Editor’s Note: Be aware of your local and state as well as federal laws and how they apply to carrying firearms and self-defense. This piece does not constitute legal advice. You can see part 1 here and part 3 here.
In this second segment of the Tactical & Legal video series, we sit in on a discussion between Rob Orgel, Lead Instructor at ER Tactical, who continues the discussion involving the many considerations, nuances and legal ramifications of being a responsible firearms owner with Magnus Eriksson, a criminal defense lawyer who practices in the area of use of force law.
As formidable and seasoned experts in their respective fields, these two professionals discuss their thoughts on mindset, best practices and considerations when it comes to preserving life should self-defense with a firearm be necessary, and how to best defend oneself legally thereafter. In this episode the following topics and more are considered:
- How to prevent escalating force
- Should I carry an unloaded firearm?
- Training to become competent
- Situational awareness and avoiding conflict
The Best Approach
In this segment, one of the most poignant and valuable discussion topics involves the steps and techniques you can employ in order to avoid danger in the first place. Preventing the need and use of escalated force in a situation can depend on many factors and variables, but doing everything you can to avoid a threat is obviously the best approach.
Among the topics reviewed, enhanced situational awareness and avoiding conflict are a core component of this discussion. This means picking up on social cues in public places, knowing what signs to look out for, and generally becoming more aware of your surroundings and identifying potential threats in order to avoid them.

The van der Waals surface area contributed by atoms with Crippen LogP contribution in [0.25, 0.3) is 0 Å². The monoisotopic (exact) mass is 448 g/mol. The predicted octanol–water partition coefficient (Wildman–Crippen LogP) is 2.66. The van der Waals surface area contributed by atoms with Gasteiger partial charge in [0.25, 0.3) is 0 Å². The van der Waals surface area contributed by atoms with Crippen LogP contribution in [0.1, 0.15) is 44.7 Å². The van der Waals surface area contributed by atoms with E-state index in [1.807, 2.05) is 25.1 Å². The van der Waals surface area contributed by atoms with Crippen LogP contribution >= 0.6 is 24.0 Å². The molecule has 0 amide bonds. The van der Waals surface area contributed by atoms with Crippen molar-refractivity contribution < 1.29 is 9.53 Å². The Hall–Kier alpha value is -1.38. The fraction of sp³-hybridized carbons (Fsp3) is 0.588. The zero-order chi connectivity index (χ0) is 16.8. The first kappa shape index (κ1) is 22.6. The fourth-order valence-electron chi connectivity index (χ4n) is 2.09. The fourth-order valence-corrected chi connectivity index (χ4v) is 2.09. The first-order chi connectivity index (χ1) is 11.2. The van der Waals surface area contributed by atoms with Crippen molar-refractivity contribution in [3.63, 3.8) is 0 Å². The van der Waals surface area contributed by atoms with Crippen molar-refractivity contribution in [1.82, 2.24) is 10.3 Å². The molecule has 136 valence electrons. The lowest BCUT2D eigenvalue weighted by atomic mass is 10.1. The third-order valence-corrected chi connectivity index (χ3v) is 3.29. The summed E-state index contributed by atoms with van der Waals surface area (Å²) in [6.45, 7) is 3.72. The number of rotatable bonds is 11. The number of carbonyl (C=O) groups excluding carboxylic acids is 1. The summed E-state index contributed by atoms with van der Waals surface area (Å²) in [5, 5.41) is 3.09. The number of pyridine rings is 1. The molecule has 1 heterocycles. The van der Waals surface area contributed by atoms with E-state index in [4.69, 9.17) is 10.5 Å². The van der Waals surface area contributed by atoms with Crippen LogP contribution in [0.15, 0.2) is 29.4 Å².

Considering your response options and training and practicing verbal and non-verbal posturing and communication designed to deter would-be assailants while more selectively choosing your paths of travel throughout your daily routine can mitigate and eliminate unwanted encounters. Being mindful of these tactics before you step out your front door may be the difference between ending up in a courtroom or not.
Are You Prepared?
Another topic that is broached is whether a firearm should be carried unloaded. Should I have “one in the chamber” or not, and does this present any potential legal issues? Whereas the answer and opinions tactically may be obvious to seasoned EDC firearms community members, the legal side of the discussion entails a lot of nuance and introspective considerations for those new to the EDC way of life.
Training with your firearm to become competent and safe and demonstrate a level of dedication to performing under duress as legally and ethically as possible may also be examined in both the legal and tactical arena. As greater parts of the whole self-defense and legal process and potential outcome, how does your level of firearms training better make you prepared for such encounters? How does mental and physical preparedness enable you to first survive a gunfight, should that unwanted situation arises, and then how will your level of training potentially appear to a courtroom full of individuals who may or may not have any experience with firearms as part of their daily life?
The discussion delves deeper than you may have anticipated, and Rob and Magnus provide valuable insight in how to better train in order to be safe, competent and proficient with a firearm so that it may not only save your life, and also offer advice that might be the difference between mounting a successful defense or not in the courtroom when it comes to examinations of your character and background.
The value of situational awareness from both the tactically and legally focused mindsets are offered with some helpful tips and strategies to take these skills to the next level.
You can contact Magnus Eriksson, attorney-at-law, at 480-766-2256. To learn more about Rob Orgel and Emergency Response Tactical, click the link below.
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